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BREAKING NEWS: After 12 years, a refuge for homeless youth will close our Drop-In doors Christmas Day.

drop in center

On behalf of all of us at Homeless Youth Alliance, we are grateful for the investment you have made in our work. Your support and commitment has enabled us to sustain, strengthen, and grow our services, helping us reach greater numbers of marginalized youth and offer them a comprehensive, integrated range of options for getting healthy and off the streets. We’re proud of the milestones we’ve attained with your help. Over the past two years, the number of youth who used our mental health services has grown by 40%. We’ve built new collaborative and referral relationships with youth-only housing providers and clinics. Our alliances in City Hall and in the community are stronger than ever. We’ve been experiencing auspicious growth that has led to relationships with new funders and enhancements to our program. We thank you for your role in facilitating this growth.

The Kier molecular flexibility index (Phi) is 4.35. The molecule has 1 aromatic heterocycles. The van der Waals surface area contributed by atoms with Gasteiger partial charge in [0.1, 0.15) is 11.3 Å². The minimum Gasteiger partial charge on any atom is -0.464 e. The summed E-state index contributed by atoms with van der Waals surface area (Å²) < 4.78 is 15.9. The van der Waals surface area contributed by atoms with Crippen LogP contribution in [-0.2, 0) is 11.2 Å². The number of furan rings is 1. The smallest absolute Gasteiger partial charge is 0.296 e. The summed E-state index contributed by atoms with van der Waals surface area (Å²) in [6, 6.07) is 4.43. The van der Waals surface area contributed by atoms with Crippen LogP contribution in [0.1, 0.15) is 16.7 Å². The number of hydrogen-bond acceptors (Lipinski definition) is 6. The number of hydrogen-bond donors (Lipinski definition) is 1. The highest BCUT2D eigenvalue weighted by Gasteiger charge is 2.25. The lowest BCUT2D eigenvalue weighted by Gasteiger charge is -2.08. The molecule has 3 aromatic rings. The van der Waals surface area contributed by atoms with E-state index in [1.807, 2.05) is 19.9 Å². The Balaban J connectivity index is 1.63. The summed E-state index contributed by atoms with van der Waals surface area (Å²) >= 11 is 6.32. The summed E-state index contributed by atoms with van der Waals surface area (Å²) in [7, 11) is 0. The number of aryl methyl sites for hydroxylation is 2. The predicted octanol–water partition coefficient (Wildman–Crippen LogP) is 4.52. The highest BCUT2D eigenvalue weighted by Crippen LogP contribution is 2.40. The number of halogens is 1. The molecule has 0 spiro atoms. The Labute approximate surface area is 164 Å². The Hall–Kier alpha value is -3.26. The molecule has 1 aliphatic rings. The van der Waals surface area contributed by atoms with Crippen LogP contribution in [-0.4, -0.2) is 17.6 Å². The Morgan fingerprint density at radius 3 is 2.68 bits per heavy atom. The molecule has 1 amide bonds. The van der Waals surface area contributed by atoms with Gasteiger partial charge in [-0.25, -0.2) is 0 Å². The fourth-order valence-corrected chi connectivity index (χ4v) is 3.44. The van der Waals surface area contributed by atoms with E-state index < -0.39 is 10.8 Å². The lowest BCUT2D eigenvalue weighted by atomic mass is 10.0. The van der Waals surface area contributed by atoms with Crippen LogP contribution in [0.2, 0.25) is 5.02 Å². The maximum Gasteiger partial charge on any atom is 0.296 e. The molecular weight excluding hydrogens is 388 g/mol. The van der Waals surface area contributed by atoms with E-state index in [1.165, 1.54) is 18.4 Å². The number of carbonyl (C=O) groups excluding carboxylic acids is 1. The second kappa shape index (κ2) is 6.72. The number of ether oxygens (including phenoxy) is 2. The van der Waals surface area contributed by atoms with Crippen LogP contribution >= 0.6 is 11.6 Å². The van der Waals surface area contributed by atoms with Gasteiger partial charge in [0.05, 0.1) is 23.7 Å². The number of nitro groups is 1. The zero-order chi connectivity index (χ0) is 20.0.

Even with the positive developments we’ve experienced in the recent past, however, HYA is not immune to the effect of the escalating gentrification that has transformed San Francisco. This fall, we were informed that our lease for the space we’ve occupied for the past 12 years (the last 7 as HYA and previous 5 in our earlier formation as Haight Ashbury Youth Outreach Team) will not be renewed beyond the New Year. Our last day of services will be Christmas day. The building will be renovated, and reopened with apartments on the upper floors. The ground floor storefront, where HYA’s drop-in center and needle exchange currently operate, will be turned into a restaurant or retail space. Our property owners have expressed regret over the situation, telling us we’ve been ideal tenants over the years and they’ve been happy to have leased this space, at below-market rates, to a worthy community program for so long. However, given the income that can now be made from repurposing the space, they’ve decided to go in a different direction and not even give us the option to pay more.

Sadly, our situation is not an anomaly. In the past couple years, many of the city’s nonprofits have been displaced by huge rent increases or early lease terminations. But HYA is nothing if not resilient. Our history has made us, out of necessity, creative and resourceful in the face of challenges.